Professor Chris Westbury may be a respected psychologist, but his latest research is nonsense. At the University of Alberta, he has been doing important work, exploring the connections between language difficulties and brain function—yet his studies have also provided insights into the nature of humour. As part of his research, Westbury presents patients suffering from aphasia with a string of letters and asks whether or not it constitutes a real English word. One day, a grad student pointed out something curious: certain nonsense words consistently made patients smile and sometimes even laugh out loud. “Particularly,” Westbury says, “snunkoople.”
He started checking in with friends and colleagues to see whether they had the same reaction, and the response was nearly unanimous. Snunkoople was funny. But why? In a recent paper published in the Journal of Memory and Language, Westbury presents what he believes could be the answer: the inherent funniness of a word, or at least of context-free non-words, can be quantified—and not all nonsense is created equal.
According to Westbury, the less statistically likely it is for a certain collection of letters to form a real word in English, the funnier it is. (The playwright Neil Simon seemed to grasp this implicitly in his 1972 work, The Sunshine Boys, in which an old vaudevillian tells his nephew, “If it doesn’t have a k in it, it’s not funny!”—k being one of the least frequently used letters in the alphabet.) Fluent English speakers, Westbury says, are accustomed to words sounding a particular way. So when they come across unusual clusters of letters or syllables, their expectations are violated. The by-product of that violation is laughter.
This theory, of humour as a function of incongruity, isn’t new. Westbury’s paper traces its influence all the way from Aristotle to Charlie Chaplin. In the eighteenth century, the German philosopher Immanuel Kant defined laughter as “an affection arising from the sudden transformation of a strained expectation into nothing.” But Westbury zeroes in on the work of another German philosopher, Arthur Schopenhauer, who in the nineteenth century proposed that this response was scalable—that there was a direct correlation between a joke’s subversiveness and its power to amuse.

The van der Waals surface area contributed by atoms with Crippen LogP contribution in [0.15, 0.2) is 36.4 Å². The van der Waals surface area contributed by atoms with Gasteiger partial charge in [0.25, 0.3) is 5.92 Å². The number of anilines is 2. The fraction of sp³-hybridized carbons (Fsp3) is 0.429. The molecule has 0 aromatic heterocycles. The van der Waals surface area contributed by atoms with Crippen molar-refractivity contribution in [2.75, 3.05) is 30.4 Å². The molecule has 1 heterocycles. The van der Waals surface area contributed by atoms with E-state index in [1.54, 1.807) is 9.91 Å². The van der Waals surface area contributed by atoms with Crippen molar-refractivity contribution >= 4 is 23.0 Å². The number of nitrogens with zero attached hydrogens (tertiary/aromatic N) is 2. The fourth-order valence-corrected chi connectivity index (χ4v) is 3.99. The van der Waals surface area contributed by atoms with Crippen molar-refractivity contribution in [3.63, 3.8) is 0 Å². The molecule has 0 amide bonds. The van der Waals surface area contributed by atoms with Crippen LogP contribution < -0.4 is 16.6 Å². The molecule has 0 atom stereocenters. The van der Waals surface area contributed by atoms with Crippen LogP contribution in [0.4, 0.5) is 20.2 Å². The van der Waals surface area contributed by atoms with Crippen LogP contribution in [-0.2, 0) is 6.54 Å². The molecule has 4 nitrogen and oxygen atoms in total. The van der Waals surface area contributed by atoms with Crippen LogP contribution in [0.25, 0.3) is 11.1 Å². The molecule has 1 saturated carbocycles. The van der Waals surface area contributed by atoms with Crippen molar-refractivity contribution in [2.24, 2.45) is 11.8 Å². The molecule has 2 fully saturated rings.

Westbury decided to test Schopenhauer’s hypothesis using Shannon entropy—an equation that can be employed to determine the chances a given letter will appear next in a sequence—as his guiding metric. He ran two studies. In the first, he presented participants with a computer-generated list of some 5,928 made-up words to see which ones they found comical. Those that sounded rude shot straight to the top of the scale; five of the six funniest were whong, dongl, shart, focky, and clunt. Westbury decided that those quasi-vulgarities had to go because they triggered associative biases. He wanted nonsense in its purest form.
For the second study, Westbury and his team created a new selection of made-up words, filtered for crassness. The researchers made sure that the new non-words were easily pronounceable and that they didn’t violate typical English spelling rules. (Whether or not they found it amusing, no one would mistake, say, xxxxxxx for a real word, and most would be hard-pressed to pronounce it.) Participants then ranked Westbury’s words on a scale of funny to not-funny.
The results of the studies were clear: participants consistently judged the same non-words to be funny, even when they didn’t sound vulgar (among the PG-rated consensus winners were hablump, jumemo, and finglysiv). And the more strangesounding the word, the funnier the participants deemed it to be. Westbury and his colleagues believe that, taken together, the studies represent the first quantitative test of Schopenhauer’s nearly 200-year-old hypothesis.
The results square intuitively with our everyday lives as English speakers. Many of the funniest fake food products from The Simpsons, for example—including Duff beer and the intriguingly vague Tubbb!—score low on Westbury’s probability scale. Dr. Seuss elevated the creation of nonce words to an art: even children with a loose grasp of the English language understand that Wumbus and Yuzz-a-ma-Tuzz are meant to be laughed at. In fact, Westbury analyzed sixty-five of Seuss’s made-up words and confirmed that they, too, were reliably lower in probability.
While these studies mark a steady step into the wobbly terrain of quantifying humour, Westbury isn’t sure where the research will go from here. Nonce words are relatively easy to create, but most forms of humour, he says, are more difficult to measure. In the course of his research, Westbury attended open-mic comedy nights at a local bar in Edmonton. Once, he watched a ten-minute bit about a cyclist getting spiders stuck in his hair. It was hilarious, but, Westbury remembers thinking to himself, How would you ever quantify this kind of thing?
Until he figures that out, he’ll always have snunkoople.
This appeared in the March 2016 issue.
Michael Hingston (@mhingston) has written for Wired, the Guardian, and The Walrus. He edits the Short-Story Advent Calendar.
Brandon Celi paints for the New York Times, Bloomberg Businessweek, and Vice.